Select Committee on Foreign Affairs Appendices to the Minutes of Evidence


Memorandum from the Churches' Commission for International Students' Hardship Fund


  1.  The CCIS Hardship Fund was set up in 1990 to assist full-time international students, irrespective of their race, sex or religion, who come from developing countries (or the former Eastern Europe) and face unexpected financial problems during the final stages of their course. It is intended to enable them to complete their studies and return home. The level of funding is dependent on resources raised for this purpose. The small grants provided are typically £500, but do not exceed £800 and the same person is not funded twice. Since its inception, over 2,200 students have been helped.

  2.  Understandably, the Fund is not free to disclose detailed information about particular students without their authorisation, so this memorandum cannot give more than a general overview. The undersigned has been responsible for the routine administration of the Fund for the past three years and is thus able to comment on current experience in relation to initial enquiries and formal applications from Zimbabwean students.

  3.  A thorough statistical review would take time to compile, but it is clear from the Fund's records that African students annually count for 40-50 per cent of those who request help from the Hardship Fund and who are eventually selected to receive a small grant. Over the years, Zimbabwean students have figured quite prominently.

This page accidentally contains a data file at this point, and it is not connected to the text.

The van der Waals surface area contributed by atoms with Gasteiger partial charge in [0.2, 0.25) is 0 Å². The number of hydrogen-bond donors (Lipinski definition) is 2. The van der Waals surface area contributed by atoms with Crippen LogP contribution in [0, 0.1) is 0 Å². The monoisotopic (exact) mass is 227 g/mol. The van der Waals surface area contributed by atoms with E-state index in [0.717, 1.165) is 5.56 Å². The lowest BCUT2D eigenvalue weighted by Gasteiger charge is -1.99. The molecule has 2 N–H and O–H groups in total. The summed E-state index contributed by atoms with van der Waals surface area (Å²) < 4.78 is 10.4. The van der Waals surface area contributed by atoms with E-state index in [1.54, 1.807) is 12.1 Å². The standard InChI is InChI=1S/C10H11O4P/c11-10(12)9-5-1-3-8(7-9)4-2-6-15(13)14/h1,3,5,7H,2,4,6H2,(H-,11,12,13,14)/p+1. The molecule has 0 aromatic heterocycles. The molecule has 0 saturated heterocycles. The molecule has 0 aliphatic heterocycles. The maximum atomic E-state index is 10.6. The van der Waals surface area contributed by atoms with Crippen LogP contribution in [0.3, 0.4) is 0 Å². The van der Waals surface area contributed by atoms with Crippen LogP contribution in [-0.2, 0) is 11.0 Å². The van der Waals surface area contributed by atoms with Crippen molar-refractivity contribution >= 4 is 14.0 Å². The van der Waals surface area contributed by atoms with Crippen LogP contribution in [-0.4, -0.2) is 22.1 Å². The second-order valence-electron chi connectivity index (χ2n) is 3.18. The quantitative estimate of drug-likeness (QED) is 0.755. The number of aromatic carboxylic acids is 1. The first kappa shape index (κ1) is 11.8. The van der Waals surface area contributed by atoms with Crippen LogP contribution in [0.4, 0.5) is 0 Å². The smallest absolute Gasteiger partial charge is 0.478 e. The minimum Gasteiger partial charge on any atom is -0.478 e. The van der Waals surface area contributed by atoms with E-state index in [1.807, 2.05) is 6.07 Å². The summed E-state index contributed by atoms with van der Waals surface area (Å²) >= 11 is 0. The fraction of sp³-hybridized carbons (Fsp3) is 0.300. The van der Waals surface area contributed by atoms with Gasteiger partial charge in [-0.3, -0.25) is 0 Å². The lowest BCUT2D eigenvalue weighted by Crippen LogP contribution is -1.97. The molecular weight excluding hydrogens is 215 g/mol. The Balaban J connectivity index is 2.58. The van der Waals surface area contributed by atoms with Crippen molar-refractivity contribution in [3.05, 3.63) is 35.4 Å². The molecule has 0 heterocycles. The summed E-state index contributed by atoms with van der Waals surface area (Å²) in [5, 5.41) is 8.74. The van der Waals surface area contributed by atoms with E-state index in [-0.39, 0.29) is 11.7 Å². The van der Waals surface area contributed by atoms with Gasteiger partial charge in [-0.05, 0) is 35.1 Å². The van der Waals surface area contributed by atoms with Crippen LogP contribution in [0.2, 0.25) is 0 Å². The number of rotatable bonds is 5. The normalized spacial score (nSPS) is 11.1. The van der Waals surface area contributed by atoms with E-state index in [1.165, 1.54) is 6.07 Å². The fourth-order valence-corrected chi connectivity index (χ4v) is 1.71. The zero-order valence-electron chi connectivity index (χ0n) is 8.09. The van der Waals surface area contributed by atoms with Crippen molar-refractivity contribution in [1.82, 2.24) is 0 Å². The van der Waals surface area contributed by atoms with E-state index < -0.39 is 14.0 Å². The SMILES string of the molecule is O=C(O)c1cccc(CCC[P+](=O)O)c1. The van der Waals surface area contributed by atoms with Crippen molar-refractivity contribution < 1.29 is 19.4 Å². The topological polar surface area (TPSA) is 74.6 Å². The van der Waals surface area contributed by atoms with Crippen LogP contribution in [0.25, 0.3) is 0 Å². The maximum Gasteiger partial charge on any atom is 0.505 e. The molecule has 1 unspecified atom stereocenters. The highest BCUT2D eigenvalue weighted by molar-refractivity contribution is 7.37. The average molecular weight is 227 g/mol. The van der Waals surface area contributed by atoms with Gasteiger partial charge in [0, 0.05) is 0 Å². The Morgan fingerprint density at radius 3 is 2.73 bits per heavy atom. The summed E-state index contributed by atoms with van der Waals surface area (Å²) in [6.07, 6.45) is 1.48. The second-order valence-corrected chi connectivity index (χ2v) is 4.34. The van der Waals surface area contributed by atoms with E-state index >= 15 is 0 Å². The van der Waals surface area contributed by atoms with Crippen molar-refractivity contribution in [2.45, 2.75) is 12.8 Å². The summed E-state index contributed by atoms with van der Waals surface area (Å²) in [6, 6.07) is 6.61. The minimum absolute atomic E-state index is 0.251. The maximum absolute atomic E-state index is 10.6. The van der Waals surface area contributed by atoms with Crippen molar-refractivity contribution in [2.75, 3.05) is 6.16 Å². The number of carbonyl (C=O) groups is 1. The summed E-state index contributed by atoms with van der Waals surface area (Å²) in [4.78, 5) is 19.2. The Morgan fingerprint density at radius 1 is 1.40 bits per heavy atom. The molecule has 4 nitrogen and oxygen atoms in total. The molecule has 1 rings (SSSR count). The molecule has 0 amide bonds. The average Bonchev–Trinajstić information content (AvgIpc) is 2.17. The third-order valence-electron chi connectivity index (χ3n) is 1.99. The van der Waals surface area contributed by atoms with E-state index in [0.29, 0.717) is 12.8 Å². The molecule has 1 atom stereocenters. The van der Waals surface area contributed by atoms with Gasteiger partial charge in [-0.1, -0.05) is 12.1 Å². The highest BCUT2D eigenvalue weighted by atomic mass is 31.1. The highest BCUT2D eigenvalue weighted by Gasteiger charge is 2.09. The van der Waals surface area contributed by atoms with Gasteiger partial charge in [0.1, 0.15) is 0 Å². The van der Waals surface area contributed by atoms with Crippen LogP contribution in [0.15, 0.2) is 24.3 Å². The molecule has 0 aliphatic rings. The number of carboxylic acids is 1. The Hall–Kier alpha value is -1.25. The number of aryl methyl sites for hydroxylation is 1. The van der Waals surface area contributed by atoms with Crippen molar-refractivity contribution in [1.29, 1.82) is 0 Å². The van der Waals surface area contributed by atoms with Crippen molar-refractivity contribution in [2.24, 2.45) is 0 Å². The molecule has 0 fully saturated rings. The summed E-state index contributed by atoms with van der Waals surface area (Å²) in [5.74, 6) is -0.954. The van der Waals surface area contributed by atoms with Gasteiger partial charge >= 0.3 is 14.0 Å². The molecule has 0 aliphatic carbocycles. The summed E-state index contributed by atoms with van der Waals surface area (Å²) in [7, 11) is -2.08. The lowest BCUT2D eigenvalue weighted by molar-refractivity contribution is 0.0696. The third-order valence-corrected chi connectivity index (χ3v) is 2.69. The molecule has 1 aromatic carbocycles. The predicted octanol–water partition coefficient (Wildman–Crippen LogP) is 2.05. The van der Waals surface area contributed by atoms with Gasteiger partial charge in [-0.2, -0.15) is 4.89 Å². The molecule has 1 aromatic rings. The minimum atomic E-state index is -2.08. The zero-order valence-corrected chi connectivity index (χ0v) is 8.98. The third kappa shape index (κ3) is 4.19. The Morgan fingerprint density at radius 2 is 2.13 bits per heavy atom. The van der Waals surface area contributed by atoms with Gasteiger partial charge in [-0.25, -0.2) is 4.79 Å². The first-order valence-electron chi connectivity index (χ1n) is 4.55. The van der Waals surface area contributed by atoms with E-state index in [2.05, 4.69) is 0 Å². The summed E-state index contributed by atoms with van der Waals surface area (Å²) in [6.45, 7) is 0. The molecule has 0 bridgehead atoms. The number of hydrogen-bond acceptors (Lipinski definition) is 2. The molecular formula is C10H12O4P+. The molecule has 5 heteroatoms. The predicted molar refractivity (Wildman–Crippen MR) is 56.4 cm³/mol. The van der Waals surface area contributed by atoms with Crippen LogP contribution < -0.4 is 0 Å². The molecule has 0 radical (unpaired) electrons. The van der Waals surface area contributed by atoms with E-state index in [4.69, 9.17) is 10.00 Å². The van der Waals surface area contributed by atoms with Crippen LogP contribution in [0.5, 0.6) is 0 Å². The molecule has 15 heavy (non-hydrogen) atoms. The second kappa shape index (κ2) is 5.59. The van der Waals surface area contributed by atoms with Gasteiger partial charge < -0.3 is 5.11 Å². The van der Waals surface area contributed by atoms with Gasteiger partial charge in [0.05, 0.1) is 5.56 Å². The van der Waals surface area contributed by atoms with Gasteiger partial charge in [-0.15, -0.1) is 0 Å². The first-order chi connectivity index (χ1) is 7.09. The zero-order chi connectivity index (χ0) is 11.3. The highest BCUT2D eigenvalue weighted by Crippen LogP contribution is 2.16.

4.  During the past 12 months, the undersigned has become aware of ever-increasing problems faced by Zimbabwean students, not only because of significant downward trends in currency exchange rates, which affect students from very many countries. Many Zimbabweans are privately sponsored; that is, for their university fees (at the overseas rate) and for their living costs they are dependent on their own savings or support from members of their family in Zimbabwe. Others have been promised support by a government agency or an employer. All have been able to convince those responsible for issuing visas that sufficient funding is available for their anticipated stay.

  5.  However, on many occasions recently, the support has not materialised and the completion of the study programme is seriously threatened. For some—probably a majority—the problem is basically that obtaining foreign exchange in Zimbabwe has become virtually impossible; for others, the promised funding has simply been cancelled.

  6.  Should the Foreign Affairs Committee desire clarification on any of the above or more specific details, the undersigned will endeavour to supply what is needed. It is certainly to be hoped that the process will lead to ways and means being identified for helping many Zimbabwean students facing hardship through no fault of their own.

Grants Secretary, Churches' Commission for International Students' Hardship Fund

May 2002

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